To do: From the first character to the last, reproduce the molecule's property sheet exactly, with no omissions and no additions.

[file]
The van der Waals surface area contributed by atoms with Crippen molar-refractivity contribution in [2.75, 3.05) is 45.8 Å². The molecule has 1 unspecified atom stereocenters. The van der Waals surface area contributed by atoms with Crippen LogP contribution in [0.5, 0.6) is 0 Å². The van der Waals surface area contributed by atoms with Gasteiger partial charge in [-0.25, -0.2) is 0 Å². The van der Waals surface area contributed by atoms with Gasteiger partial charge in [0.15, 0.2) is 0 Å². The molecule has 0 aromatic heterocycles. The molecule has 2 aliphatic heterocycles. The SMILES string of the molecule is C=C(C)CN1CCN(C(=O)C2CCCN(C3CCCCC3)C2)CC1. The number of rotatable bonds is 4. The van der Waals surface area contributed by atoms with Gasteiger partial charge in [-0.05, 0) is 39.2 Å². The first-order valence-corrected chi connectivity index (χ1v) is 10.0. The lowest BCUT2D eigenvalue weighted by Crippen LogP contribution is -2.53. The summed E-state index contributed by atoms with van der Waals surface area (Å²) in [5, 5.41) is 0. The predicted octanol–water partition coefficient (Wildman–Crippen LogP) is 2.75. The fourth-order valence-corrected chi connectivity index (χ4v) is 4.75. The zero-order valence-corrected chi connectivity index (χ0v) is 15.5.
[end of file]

The van der Waals surface area contributed by atoms with Crippen molar-refractivity contribution in [2.75, 3.05) is 45.8 Å². The molecule has 1 unspecified atom stereocenters. The van der Waals surface area contributed by atoms with Crippen LogP contribution in [0.5, 0.6) is 0 Å². The van der Waals surface area contributed by atoms with Gasteiger partial charge in [-0.25, -0.2) is 0 Å². The van der Waals surface area contributed by atoms with Gasteiger partial charge in [0.15, 0.2) is 0 Å². The molecule has 0 aromatic heterocycles. The molecule has 2 aliphatic heterocycles. The SMILES string of the molecule is C=C(C)CN1CCN(C(=O)C2CCCN(C3CCCCC3)C2)CC1. The number of rotatable bonds is 4. The van der Waals surface area contributed by atoms with Gasteiger partial charge in [-0.05, 0) is 39.2 Å². The first-order valence-corrected chi connectivity index (χ1v) is 10.0. The lowest BCUT2D eigenvalue weighted by Crippen LogP contribution is -2.53. The summed E-state index contributed by atoms with van der Waals surface area (Å²) in [5, 5.41) is 0. The predicted octanol–water partition coefficient (Wildman–Crippen LogP) is 2.75. The fourth-order valence-corrected chi connectivity index (χ4v) is 4.75. The zero-order valence-corrected chi connectivity index (χ0v) is 15.5.